Intended for healthcare professionals


Anonymised data of all NHS treatments must be put in public domain by 2015, strategy says

BMJ 2012; 344 doi: (Published 22 May 2012) Cite this as: BMJ 2012;344:e3648
  1. Michael Cross
  1. 1London

Anonymised data concerning every NHS treatment carried out in England—extracted from patients’ records—will be put in the public domain within three years under a long awaited information strategy for the NHS published this week.1

The strategy also commits the NHS to offering all primary care patients access to their health records on the internet and the ability to book appointments and obtain repeat prescriptions online.

The BMA said that the strategy “contains positive improvements which should benefit patients” but called for more detail and warned of threats to patients’ confidentiality.

The information strategy, published by the health secretary, Andrew Lansley, on Monday 21 May, is the fourth major attempt in 20 years to use information technology to join up NHS services. Unlike its predecessors, however, it extends to local authority social care as well as NHS services.

It is also the first strategy to state that patients need access to their own records and other electronic data, so that they can pick services, manage their care, and correct inaccurate data.

As expected, the 10 year strategy claims to mark a clear break from the troubled national programme for IT in England, which sought to create joined-up electronic health records through a £13bn (€16bn; $21bn) programme of standardised, centrally procured computer systems. Instead it “signals the move towards a localist approach—encouraging diversity and innovation at a local level.” From 2016, when the national contracts wind down, “the balance of funding and responsibility for IT will increasingly become local.”

Despite this commitment the strategy concedes that national IT systems, such as the data “spine” connecting NHS organisations, will still be needed. The strategy also promises a new “single, trusted health and care [web] portal” through which patients can interact and a powerful role for the NHS Information Centre for Health and Social Care.

The strategy pledges to make mandatory the use of the 10 digit NHS patient identifier number, which successive governments have been trying to implement since 1992. It suggests that patients should “become increasingly aware” of their own NHS number and be ready to quote it in care settings.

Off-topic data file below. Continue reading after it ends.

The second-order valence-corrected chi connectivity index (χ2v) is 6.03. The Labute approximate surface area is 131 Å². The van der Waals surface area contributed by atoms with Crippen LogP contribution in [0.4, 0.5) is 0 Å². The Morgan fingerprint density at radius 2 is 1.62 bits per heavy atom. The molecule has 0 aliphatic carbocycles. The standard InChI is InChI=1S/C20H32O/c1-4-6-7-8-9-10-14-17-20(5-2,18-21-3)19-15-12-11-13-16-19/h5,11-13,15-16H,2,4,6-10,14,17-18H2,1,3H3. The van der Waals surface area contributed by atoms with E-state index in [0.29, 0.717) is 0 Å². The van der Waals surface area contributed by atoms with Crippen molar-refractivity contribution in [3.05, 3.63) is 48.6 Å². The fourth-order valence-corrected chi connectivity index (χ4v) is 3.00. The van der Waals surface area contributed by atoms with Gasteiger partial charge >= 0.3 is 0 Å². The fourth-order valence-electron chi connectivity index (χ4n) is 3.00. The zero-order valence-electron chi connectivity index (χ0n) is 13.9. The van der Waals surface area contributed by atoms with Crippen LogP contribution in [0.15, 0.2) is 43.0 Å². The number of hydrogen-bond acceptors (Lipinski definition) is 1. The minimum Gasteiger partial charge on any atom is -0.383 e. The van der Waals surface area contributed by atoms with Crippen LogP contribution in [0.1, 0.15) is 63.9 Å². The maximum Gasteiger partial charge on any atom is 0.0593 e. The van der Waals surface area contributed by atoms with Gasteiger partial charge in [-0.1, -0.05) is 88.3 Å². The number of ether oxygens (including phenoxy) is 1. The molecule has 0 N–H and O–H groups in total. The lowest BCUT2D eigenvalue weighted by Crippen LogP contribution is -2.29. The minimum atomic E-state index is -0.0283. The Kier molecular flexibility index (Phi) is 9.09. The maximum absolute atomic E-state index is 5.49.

Following a Conservative party manifesto pledge, the strategy promises to allow patients online access to their health records, setting a deadline of 2015. It says that although over half of general practices have IT systems capable of providing access to records, less than 1% actually offer the service.

It also foresees near universal online booking of appointments and ordering of repeat prescriptions. Seventy per cent of practices have systems that allow online booking of appointments and ordering of repeat prescriptions, but only 30% of practices offer the service, it says.

The document emphasises that, unlike other public services that are being designed to be “digital by default,” the NHS will be “digital first.” “Digital by default” is the government’s policy of forcing people and businesses to deal with government services online, by making it hard or impossible to deal with them in other ways.

The strategy is coy on the cost of making the strategy happen. It says that a capital fund is being developed to cover 2013-15 but says that details will not be available until later this year.

It is similarly coy over the most contentious proposal, to amend the NHS constitution to make it easier to reuse data held in patients’ records. A section on information governance says that the NHS Future Forum’s consultation “received a clear message that not sharing information has the potential to do more harm than sharing it” and that data held in health and social care records “is a valuable source of information, which can be used for the benefit of wider society, as well in personal care.”

To deal with the issue of informed consent for reuse, the strategy proposes a “rights and responsibilities” consent deal for the NHS and patients, including a promise “to take all reasonable steps to protect your confidentiality.” Details will be given in the report of an independent review led by Fiona Caldicott, to be published “later in the year.”


Cite this as: BMJ 2012;344:e3648


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